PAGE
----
While there’s been some slight advances in the tools and technologies available for finding top talent, even the most advanced systems are simply automating what the most effective sourcers and recruiters have always done and will always do, because you don’t need a matching algorithm, machine learning or even any professional certification or credentials to be a kick-ass sourcing pro.
You don’t even have to be particularly inclined towards tools or tech, nor do you need a ton of experience—in fact, in sourcing, that can often be a liability. That’s because to be good at sourcing or recruiting, you really only need one quality: “learning agility.”
If you’re not familiar with this term, I’ll turn to my old pal Josh Bersin for a definition. According to the august analysts over at Bersin by Deloitte, “learning agility” is:
“… a competency or capability which describes a person’s speed to learn… People with strong “learning ability” can rapidly study, analyze and understand new situations and new business problems. They have developed techniques and a passion for fast learning, and are not afraid to jump into a problem and try to understand its various causes and ramifications quickly.”
Yeah, I know that “learning agility” sounds like the worst kind of HR buzzword bull$h!t, right up there with “personal branding” and “emotional intelligence.”
But based on the above definition, it also sounds a whole lot like the approach and skill set of every elite sourcer in talent today. There may be a litany of conferences, training, certifications and programs dedicated to teaching new recruiters how to source, but the fact of the matter is, if those recruiters don’t possess an inordinate amount of innate learning agility, all the training in the world won’t make them any more than a mediocre sourcer.
Fortunately, the best in the business—those with the highest amounts of learning agility—as it were, tend to be a little lazy when they watch their less agile counterparts struggle and sweat over the small stuff.
This means even if you have no learning agility, then while you might not be a natural sourcer, if you’re one of the few people willing to bust out 50 phone calls or messages a day and put in enough time and sweat equity into their sourcing techniques, then it almost always makes up for what should be an insurmountable capability gap.
This is because of the secret the best sourcers don’t want you to know. It’s also the definitive answer (and an even more honest one) to that ubiquitous question: How did you figure all of this stuff out?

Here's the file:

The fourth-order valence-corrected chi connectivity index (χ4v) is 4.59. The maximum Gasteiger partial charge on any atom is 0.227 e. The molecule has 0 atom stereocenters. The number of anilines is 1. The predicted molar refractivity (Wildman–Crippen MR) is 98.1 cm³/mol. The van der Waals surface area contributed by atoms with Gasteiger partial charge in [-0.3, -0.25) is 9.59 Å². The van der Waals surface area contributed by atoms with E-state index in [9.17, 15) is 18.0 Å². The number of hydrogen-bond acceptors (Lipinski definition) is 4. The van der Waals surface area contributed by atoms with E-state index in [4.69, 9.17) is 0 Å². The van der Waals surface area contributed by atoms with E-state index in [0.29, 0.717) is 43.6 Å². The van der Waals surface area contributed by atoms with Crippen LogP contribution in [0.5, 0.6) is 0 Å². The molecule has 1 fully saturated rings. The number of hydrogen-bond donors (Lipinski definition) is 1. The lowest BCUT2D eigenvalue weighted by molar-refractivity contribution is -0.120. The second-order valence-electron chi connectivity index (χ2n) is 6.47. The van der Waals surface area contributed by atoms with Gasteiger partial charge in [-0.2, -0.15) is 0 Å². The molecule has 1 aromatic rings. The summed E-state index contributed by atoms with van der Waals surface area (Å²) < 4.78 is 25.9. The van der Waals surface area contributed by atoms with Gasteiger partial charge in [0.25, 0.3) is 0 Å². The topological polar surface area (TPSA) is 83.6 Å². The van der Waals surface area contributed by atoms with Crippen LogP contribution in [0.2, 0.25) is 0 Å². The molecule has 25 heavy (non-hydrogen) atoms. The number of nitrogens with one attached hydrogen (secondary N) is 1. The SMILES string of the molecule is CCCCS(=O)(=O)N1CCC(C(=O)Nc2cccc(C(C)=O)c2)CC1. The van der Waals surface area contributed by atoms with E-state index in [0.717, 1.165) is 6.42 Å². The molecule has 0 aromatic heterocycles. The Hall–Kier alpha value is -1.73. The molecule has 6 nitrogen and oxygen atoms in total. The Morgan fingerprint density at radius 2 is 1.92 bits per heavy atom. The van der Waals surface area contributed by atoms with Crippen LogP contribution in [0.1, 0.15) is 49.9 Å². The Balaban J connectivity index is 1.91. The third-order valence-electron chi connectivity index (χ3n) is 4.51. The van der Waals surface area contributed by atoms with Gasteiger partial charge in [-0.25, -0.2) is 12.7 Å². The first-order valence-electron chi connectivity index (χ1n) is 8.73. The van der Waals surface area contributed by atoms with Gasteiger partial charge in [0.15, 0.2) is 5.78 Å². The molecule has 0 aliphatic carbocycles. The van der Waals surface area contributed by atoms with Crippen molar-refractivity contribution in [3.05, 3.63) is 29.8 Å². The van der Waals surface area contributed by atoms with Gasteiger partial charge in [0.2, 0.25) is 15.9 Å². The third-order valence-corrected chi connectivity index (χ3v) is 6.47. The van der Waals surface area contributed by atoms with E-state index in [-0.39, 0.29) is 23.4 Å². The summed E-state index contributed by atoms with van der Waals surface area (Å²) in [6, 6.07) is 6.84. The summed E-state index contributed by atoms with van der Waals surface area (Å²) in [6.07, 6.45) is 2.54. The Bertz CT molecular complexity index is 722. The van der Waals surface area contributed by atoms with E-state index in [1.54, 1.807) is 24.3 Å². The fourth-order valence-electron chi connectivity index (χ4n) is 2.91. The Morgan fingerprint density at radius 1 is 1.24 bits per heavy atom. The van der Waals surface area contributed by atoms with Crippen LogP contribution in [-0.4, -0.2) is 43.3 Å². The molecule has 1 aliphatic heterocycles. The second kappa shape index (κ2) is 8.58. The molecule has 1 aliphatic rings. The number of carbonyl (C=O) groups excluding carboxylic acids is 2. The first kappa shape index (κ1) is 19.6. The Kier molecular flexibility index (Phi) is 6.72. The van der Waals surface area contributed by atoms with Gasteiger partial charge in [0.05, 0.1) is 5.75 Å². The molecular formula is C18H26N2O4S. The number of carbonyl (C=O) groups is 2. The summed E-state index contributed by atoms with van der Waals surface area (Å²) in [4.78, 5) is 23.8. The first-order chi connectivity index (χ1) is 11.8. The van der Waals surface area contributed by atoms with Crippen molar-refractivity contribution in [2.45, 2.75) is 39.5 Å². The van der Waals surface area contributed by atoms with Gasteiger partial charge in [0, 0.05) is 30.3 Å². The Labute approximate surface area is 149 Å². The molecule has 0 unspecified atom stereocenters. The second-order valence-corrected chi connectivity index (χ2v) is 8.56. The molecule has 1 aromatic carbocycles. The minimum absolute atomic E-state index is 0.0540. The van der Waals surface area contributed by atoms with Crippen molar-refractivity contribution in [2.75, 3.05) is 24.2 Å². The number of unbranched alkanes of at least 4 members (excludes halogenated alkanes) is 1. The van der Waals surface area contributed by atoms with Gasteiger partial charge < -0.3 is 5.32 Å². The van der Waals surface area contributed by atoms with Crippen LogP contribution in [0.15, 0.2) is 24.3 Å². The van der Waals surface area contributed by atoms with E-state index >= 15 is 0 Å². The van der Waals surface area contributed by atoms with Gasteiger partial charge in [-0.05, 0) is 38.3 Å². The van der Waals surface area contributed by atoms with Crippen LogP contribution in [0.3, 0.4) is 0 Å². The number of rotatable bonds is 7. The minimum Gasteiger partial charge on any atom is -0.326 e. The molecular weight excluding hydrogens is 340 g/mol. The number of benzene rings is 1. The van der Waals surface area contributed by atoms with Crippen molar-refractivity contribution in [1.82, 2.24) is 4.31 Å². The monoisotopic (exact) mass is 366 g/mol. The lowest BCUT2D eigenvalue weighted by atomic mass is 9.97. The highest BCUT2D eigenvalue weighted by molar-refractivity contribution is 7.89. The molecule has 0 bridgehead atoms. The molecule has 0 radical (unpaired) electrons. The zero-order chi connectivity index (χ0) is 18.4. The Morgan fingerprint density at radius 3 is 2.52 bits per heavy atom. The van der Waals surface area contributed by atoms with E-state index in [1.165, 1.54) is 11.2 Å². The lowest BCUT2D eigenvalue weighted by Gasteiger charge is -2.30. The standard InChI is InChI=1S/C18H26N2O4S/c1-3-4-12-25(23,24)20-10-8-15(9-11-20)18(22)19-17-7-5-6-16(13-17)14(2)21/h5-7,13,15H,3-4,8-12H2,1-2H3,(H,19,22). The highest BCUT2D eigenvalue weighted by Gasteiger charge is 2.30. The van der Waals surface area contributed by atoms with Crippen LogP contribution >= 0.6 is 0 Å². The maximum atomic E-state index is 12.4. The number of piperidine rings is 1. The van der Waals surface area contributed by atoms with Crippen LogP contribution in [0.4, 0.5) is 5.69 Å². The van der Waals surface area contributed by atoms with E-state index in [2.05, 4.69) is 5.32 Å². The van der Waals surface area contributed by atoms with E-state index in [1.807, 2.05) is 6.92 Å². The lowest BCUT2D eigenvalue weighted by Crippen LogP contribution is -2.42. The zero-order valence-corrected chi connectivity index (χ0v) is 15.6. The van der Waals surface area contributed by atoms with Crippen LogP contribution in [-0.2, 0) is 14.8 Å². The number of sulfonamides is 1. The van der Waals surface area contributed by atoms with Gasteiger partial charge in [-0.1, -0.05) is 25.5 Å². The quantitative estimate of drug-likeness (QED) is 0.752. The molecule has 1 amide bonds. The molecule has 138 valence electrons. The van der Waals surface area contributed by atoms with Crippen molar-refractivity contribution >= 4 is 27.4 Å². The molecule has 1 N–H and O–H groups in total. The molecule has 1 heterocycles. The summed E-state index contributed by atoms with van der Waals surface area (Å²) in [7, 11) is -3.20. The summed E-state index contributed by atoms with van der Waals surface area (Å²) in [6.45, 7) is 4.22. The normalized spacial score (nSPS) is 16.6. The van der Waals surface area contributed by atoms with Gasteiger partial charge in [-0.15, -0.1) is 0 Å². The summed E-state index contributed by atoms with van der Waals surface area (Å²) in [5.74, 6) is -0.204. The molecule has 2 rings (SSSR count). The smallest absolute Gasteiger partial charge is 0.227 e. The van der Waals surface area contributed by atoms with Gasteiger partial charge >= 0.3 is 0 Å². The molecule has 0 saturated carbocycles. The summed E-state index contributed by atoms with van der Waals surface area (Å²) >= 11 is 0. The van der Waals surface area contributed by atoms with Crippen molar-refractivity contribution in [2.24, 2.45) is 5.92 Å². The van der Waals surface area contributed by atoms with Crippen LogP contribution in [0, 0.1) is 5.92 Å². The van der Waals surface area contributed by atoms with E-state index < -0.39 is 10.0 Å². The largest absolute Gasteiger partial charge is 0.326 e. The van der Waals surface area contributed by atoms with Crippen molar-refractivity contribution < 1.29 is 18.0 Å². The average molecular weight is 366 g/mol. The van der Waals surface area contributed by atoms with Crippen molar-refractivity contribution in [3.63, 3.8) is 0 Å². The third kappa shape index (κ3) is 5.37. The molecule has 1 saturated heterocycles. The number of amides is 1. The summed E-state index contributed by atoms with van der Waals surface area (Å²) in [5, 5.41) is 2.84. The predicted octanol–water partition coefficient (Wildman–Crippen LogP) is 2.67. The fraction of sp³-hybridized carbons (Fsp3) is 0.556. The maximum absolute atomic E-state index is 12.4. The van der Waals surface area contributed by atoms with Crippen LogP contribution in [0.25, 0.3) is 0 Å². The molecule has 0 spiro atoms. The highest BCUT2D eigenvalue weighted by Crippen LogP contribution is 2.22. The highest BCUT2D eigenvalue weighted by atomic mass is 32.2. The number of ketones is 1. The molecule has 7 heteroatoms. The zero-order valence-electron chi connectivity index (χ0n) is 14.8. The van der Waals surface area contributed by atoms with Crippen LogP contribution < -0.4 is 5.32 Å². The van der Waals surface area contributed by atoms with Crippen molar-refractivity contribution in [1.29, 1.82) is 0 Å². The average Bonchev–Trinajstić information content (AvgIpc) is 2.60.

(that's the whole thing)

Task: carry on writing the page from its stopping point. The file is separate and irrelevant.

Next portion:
The answer, in short, is not a best practice. It’s common sense. You just probably won’t find the truth particularly satisfying. The fact is, I figured it out as I went along.
I have no idea how I figured out how to source, or search candidates, or even market to consumers as has been the case in my later career; I’m making most of this up as I go along, but somehow, it seems to be working most of the time.
It’s got nothing to do with my experience or background, though; I truly believe that being able to “figure it out” is mostly a matter of mindset and how you approach any job requirement—recruiting related or not. I wish I could point to some specific training program, or a kick-butt book, or even provide a template or name or some sourcing sensei I studied under, but that’d be bull$h!t.
The reality is that I never claimed to be amazing at sourcing, nor any sort of expert on recruiting technology. Other than the first couple of weeks at my first ever job, I’ve never received any formal training, nor do I read books, download whitepapers or listen to webinars and podcasts on sourcing to keep my skills sharp. In fact, I think most sourcing related content to be boring and extraneous at best.
But there sure seems to be a whole hell of a lot of it, which seems like a lot of good words wasted to hide the fact that there’s no magic formula or “silver bullet” in this business. Either you’re an autonomous autodidact or you’re in the wrong business.
The problem is you never know if you’re going to be good at sourcing—or if you possess the necessary foundational amount of learning agility, until you actually try it. As Bersin writes:
“Learning agility is not necessarily an academic skill; rather, it describes a person’s ability and passion to quickly study a new problem and use their learning process to gain deep understanding before making a decision. It is not, for example, the ability to ‘shoot from the hip’.”
Nothing comes naturally, of course, but if you’re going to learn how to do recruiting the right way, you’ve got to learn it by yourself because no one out there can teach you how to do it the way that’s going to work for you.
There’s no such thing as an “expert” in sourcing or recruiting who knows more about what’s going to work for you than you do. Of course, if you haven’t figured that out by now, you should probably look into moving into another part of HR.
Read more at Fistful of Talent.
Hi Matt, I’ve been catching up on all your blogs since I recently decided to pursue a new career in HR…Luckily this was the first blog post I read and I continuously return to it to review. I’m 42, been in business for myself for 15+ years and worked for multiple tech companies. Through my networking I’ve gotten used to encountering resistance that not just anyone can work in HR…The certifications, the lack of experience (I guess they don’t count firing, hiring, training, opening overseas offices, payroll, etc etc) as “real” experience and there seems to be some need to protect the precious ivory tower that they live in…So am I kidding myself that to become a recruiter, or an HRBP, or an HR consultant can only be done by starting at the bottom and working your way up in some stodgy office? And that all those SPHR certs are the only measure of your worth?